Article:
Study Says Drinking with Your Kids Doesn’t Prevent Abuse
Dutch teens who were allowed to drink alcohol at home drank more outside the home than their peers and — along with other teens who drank — were at increased risk of developing alcohol problems, according to researchers from Radboud University Nijmegen.
The study authors tracked 428 Dutch families with two children ages 13-15. They found that teens who drank at home also drank more on their own, and vice-versa, suggesting that teen drinking begets more teen drinking regardless of setting.
"The idea is generally based on common sense,"
"The idea is generally based on common sense," said researcher Haske van der Vorst. "For example, the thinking is that if parents show good behavior — here, modest drinking — then the child will copy it. Another assumption is that parents can control their child’s drinking by drinking with the child."
“ … try to postpone the age at which their child starts drinking”
However, the study demonstrated that, "If parents want to reduce the risk that their child will become a heavy drinker or problem drinker in adolescence, they should try to postpone the age at which their child starts drinking," said van der Vorst.
The research was published in the January 2010 issue of the Journal of Studies on Alcohol and Drugs.
Despite all of your efforts to keep your kids drug-free, one day you might suspect that your son or daughter is using drugs or alcohol. Perhaps you have found an odd-looking pipe in his room, cans and bottles in the car or rolling papers in her laundry. Or you overheard a conversation not meant for you. Whatever the signal, your gut instinct has been activated. How do you know if you need to do anything? What do you do now? Where do you turn for help?
Every day, approximately 4,700 American youth under age 18 try marijuana for the first time. That is about equal to the enrollment of six average-sized U.S. high schools. In 2003, nearly nine out of 10 twelfth graders reported marijuana as being accessible.
By the time they finish the eighth grade, approximately 50 percent of adolescents have had at least one drink, and more than 20 percent report having been “drunk.”
Drug and alcohol use by teens increases the risk of addiction and can change the developing brain for life.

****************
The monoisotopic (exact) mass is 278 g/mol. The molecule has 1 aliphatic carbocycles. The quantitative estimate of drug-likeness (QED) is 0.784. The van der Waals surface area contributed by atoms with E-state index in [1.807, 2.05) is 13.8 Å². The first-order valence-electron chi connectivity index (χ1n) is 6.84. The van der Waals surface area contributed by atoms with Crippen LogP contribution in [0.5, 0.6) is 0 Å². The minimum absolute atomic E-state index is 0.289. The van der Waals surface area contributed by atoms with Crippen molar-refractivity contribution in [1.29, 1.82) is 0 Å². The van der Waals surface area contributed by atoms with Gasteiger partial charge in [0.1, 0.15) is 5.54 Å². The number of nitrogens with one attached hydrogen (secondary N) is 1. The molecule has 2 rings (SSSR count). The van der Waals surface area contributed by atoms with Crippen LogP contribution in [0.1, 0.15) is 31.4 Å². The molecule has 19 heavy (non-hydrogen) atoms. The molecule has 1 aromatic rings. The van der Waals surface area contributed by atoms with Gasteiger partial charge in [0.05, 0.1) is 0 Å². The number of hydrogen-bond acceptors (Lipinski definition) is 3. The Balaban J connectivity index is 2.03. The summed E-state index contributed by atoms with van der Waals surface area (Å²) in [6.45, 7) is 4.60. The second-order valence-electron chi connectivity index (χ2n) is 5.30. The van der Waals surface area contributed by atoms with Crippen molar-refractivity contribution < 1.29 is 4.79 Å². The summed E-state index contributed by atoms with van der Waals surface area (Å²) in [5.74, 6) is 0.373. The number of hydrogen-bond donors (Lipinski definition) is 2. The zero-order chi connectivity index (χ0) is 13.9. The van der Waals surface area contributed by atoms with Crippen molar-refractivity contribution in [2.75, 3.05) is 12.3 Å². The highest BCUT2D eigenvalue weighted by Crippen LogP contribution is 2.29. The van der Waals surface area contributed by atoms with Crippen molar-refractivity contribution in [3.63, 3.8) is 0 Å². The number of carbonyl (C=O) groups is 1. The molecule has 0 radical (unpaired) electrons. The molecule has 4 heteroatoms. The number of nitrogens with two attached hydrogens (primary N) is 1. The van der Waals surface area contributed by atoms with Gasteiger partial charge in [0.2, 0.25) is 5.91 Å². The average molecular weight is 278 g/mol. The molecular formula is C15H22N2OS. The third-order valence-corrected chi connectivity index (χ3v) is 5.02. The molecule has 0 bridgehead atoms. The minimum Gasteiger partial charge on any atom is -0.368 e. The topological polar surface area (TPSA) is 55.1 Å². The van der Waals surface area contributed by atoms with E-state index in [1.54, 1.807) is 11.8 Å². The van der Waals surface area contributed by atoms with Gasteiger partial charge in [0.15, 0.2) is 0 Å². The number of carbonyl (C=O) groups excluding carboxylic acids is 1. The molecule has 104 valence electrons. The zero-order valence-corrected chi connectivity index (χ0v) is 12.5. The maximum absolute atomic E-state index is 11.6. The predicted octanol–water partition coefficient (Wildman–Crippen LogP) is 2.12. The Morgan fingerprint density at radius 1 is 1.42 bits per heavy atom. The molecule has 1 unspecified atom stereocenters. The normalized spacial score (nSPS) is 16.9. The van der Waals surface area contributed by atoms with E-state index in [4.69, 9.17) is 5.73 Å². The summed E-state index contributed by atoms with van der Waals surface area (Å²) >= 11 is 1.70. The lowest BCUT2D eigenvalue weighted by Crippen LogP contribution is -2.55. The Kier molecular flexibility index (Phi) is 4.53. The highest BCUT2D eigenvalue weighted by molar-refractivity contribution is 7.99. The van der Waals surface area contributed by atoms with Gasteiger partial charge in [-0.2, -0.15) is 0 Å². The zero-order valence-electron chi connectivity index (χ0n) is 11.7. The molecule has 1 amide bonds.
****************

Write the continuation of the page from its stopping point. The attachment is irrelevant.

Despite these statistics, one thing remains true:
Parents are the most important influence in a teen’s decisions about drug use. You can and do make a difference. If you suspect or know that your child is using drugs, take action now, because the longer you wait, the harder it will be to deal with your child’s drug use.
Especially for Parents
www.TheAntiDrug.com is an online service of the National Youth Anti-Drug Media Campaign that offers resources, information and facts for parents.
www.laantidroga.com is the Spanish online service of the National Youth Anti-Drug Media Campaign and offers resources, information and facts for parents.
As dads drink more their children are more likely to have problems.
A University of Minnesota study has found that fathers who are heavy alcohol drinkers are more likely to have troubled children, HealthScout News reported.
Researchers asked 2,500 fathers how many alcoholic drinks they had ever consumed in one day.
They determined that the more the fathers drank, the greater the risk that their children would become dependent on alcohol or drugs or have behavioral problems, such as attention-deficit disorder.
“As the number of drinks per day went up, the likelihood of problems increased,” said Stephen Malone, lead author of the study and a research associate with the Minnesota Twin Family Study at the University of Minnesota.
The researchers said the findings offered a way to identify adults and youngsters who are most at risk.
Results of the study are published in the December 2002 issue of Alcoholism: Clinical and Experimental Research.